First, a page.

Thursday, 31 March 2016

A Natural Treasure...

Another 'Sea Heart update' because I am so pleased to have found this natural treasure after it had such an amazing journey...

The elusive “Molucca Bean”, a drift seed which falls from vines in the West Indies and is carried by the Gulf Stream to our shores. The journey takes them at least 15 months!

They are regarded as being very lucky if you find one so I am going to take it with my on every wildlife tour this year! 

Saturday, 26 March 2016

Who was the hunter and who was the hunted?

Who was the hunter and who was the hunted?...

We discovered this recent predation on the coast of Mull this week. After assessing the plumage remains we found the prey item to be an adult Herring Gull, but who was the predator...

Well it seems he/she kindly left a clue in the form of a moulted feather (pictured), and what I think is a secondary covert. The feather belonged to a majestic White-tailed Eagle!

Tuesday, 22 March 2016



Join us at Duart Castle for an evening under the stars to admire and learn about some of the wonders of the night sky, here on the Isle of Mull. 

Soup & roll / hot drinks are provided by Duart Castle's newly upgraded tearoom.

For any enquiries or to book your place, contact Ewan -

Sunday, 20 March 2016

Sea Heart Success!

One of my best discoveries this winter was finding a Sea Bean called a 'Sea Heart' washed and up on the Ross of Mull.

They are large, heart-shaped seeds that drop from their tropical vines in Costa Rica and ride the ocean currents of the world.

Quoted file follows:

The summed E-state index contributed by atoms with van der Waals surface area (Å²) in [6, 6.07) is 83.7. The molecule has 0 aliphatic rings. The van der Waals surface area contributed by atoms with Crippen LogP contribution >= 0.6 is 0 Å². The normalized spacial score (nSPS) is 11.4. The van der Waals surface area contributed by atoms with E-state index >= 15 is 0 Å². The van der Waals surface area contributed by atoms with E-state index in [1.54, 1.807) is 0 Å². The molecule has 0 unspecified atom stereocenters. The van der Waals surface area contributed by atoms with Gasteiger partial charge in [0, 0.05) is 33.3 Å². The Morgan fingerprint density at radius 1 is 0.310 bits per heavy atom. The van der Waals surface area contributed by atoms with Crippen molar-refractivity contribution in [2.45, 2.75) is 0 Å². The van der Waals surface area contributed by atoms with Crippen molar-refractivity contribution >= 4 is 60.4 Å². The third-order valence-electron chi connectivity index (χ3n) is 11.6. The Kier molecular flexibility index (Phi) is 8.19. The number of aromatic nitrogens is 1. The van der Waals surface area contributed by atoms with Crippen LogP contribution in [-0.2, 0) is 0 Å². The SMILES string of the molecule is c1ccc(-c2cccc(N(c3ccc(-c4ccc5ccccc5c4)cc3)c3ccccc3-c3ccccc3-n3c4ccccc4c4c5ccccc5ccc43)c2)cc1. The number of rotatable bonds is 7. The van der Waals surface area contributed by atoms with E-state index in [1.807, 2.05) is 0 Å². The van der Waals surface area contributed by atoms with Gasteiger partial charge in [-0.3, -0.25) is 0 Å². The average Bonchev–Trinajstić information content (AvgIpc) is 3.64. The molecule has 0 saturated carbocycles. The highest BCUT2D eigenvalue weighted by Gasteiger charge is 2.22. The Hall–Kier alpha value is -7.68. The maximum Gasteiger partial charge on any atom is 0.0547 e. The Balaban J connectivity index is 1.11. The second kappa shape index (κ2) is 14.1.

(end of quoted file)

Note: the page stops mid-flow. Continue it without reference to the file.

Sea Heart vines are locally known as 'monkey ladder', because they actually provide arboreal thoroughfares for monkeys high in the rain forest canopy.

Friday, 18 March 2016

Fossil Burn...

There are no prizes for guessing where the name 'Fossil Burn' on the Morvern peninsula originated from...

It is covered in fossil oysters, or Gryphaea, that lived on the shoreline of a tropical sea here 200 million years ago.

Tuesday, 15 March 2016

What a stunning animal...

What a sensational animal...

This is a female Pine Marten that I had the privilege of watching and photographing on the Morvern peninsula at the weekend.

They are a real 'drawcard' species and have an economical value through tourism. I remember as a teenager travelling hundreds of miles with my dad just for the chance to see these magical mustelids. My first encounter with them helped increase my love of the natural world, so I have a lot to thank them for!

Thursday, 10 March 2016

A Big Surge...

A Buzzard perched on the north shore of Mull, with a big tidal surge crashing into the coastline. 

The sound of Buzzards 'mewing' at this time of the year is always memorable, with birds sorting out territories and preparing for the breeding season ahead. 

Barrel Jellyfish...

Rhizostoma pulmo, commonly known as the barrel jellyfish, washed up on Mull earlier this month. 

They are a large jellyfish boasting domes "the size of dustbin lids" growing to 90cm wide!

One of the biggest predators of the barrel jellyfish is the Leatherback Turtle, which are occasionally recorded in UK waters.